The molar forces, embracing the power of moving winds, of falling waters, the down-pulling weight, and the coiled spring, early attracted attention, and were utilized in the arts. Their sensible character made it easy to invent the sails, the waterwheel, and the pulley, which served to harness them to their work. But their utility was limited to times and conditions which prevented their general employment.

The molecular forces of electricity, magnetism, chemical affinities, and, above all, the steam-generating heat, have come forth only at the bidding of science, but their omnipotence and their independence of favoring times and localities have given them a sudden acceptance and a universal employment.

105. The land gift.—Land, as a gift of nature and a factor in the world's work, might seem properly to belong partly to the class of crude matter and partly to the non-vital forces which alone make the soil productive. But the land problems hold so important a place in Political Economy as to ask separate treatment.

Land, as an economic fact, is both important and peculiar.

As constituting the habitable part of the globe, all human life must have a part in its occupation. As the theater of all established industrial operations, it is a prime necessity to such operations. As the source of nearly all the food supplies, and thus of man's continued stay in life, its cultivation fills the first place among human employments. As a form of permanent investment of wealth, its security and other advantages are so unique and superior as to claim for it a still higher consideration. And, finally, its connections as territory, with social and national life and power, force it perpetually to the front in all great political interests and questions. The peculiarity and importance of its economic character are attested by the space given to its discussion among the economists, and by the diversity of views presented in their discussions.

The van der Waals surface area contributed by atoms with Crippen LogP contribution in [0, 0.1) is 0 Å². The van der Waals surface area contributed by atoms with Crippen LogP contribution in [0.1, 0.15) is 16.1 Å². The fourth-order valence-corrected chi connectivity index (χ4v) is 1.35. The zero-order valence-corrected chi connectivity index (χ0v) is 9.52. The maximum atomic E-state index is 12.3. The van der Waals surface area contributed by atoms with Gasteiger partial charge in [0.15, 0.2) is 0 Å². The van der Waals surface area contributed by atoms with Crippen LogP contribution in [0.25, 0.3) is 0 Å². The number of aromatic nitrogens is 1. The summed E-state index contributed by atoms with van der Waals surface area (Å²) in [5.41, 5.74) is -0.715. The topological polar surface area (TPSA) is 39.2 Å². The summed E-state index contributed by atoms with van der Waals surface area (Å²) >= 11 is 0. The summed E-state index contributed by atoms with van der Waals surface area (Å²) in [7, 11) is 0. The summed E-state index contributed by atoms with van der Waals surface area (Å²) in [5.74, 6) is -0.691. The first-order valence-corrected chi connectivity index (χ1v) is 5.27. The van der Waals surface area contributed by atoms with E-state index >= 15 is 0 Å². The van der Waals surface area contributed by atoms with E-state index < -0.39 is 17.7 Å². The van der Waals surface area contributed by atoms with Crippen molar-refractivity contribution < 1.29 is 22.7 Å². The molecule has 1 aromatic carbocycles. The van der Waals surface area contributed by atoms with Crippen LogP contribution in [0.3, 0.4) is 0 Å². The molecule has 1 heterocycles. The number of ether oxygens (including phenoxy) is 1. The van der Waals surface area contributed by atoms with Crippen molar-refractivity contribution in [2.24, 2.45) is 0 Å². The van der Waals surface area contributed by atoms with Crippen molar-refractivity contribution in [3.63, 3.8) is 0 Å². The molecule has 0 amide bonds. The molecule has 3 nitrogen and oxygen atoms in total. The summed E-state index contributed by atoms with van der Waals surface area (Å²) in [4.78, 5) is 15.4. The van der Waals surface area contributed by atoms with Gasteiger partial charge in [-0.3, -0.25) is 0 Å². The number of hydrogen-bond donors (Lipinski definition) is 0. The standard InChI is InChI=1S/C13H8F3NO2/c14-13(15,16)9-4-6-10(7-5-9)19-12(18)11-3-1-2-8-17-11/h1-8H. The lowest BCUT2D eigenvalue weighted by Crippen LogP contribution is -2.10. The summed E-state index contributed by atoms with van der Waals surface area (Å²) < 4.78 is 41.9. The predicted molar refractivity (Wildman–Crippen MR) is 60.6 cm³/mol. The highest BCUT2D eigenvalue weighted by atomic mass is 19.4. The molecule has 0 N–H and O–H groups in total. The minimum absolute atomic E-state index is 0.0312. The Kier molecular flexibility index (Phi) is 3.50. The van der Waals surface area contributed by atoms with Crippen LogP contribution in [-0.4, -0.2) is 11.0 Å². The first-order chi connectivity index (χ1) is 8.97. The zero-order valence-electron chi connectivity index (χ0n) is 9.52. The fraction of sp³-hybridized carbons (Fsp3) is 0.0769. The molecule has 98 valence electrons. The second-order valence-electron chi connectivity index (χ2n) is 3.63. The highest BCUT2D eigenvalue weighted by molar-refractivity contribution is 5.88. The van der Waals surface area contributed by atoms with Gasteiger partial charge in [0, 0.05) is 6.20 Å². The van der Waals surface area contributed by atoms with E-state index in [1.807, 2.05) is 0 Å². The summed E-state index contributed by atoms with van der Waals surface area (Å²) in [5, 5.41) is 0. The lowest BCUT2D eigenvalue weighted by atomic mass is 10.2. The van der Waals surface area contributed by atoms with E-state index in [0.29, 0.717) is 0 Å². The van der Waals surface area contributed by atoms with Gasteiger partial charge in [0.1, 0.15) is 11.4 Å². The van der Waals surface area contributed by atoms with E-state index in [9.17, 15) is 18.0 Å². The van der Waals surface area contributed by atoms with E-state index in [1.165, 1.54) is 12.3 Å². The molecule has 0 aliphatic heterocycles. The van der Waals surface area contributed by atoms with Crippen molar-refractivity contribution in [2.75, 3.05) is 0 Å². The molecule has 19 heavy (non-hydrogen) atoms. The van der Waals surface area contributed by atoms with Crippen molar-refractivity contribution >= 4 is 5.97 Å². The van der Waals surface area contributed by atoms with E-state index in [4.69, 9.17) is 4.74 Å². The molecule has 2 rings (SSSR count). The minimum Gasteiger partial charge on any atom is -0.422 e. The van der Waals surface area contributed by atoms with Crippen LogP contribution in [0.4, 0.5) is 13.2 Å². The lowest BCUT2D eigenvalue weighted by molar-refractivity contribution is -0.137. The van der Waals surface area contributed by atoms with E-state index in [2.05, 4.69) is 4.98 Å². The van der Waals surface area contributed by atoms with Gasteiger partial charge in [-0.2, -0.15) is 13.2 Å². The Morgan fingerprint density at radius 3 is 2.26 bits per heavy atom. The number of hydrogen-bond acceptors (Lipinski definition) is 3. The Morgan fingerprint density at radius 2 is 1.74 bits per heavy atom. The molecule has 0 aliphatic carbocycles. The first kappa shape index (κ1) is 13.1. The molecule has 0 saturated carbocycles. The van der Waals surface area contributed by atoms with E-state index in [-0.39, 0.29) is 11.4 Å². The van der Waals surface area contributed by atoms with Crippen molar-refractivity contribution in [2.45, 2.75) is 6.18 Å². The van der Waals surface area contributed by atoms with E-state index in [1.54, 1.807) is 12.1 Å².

106. Land as soil.-Land as soil is useful in proportion to its productiveness, and its nearness to markets.

Its productiveness depends: (1.) Upon its composition and that of the subsoil; (2.) Upon the climate in which it lies; (3.) Upon its elevation, slope, and exposure; (4.) Upon the irrigation and drainage required and possible to it; (5.) Upon the fertilization needed or applicable to it; (6.) Upon the crops to which it is adapted; (7.) Upon the kind and amount of cultivation to be employed. The character, amount, and value of the crops will depend, in part, upon all of these. The discussion of the extent of the influence of these several circumstances would occupy more space than can be given in this chapter.

The nearness to markets affects the value of land because of the time and labor required to get its crops to the place of sale. Many of the coarser products are so great in bulk in proportion to their value, that they will not pay for long transportation. There is a distance at which the cost of carrying a ton of hay will equal the value of the hay itself. In this case, the farmer will simply be paid for his labor of transportation, and not at all for his hay. All less distances will evidently consume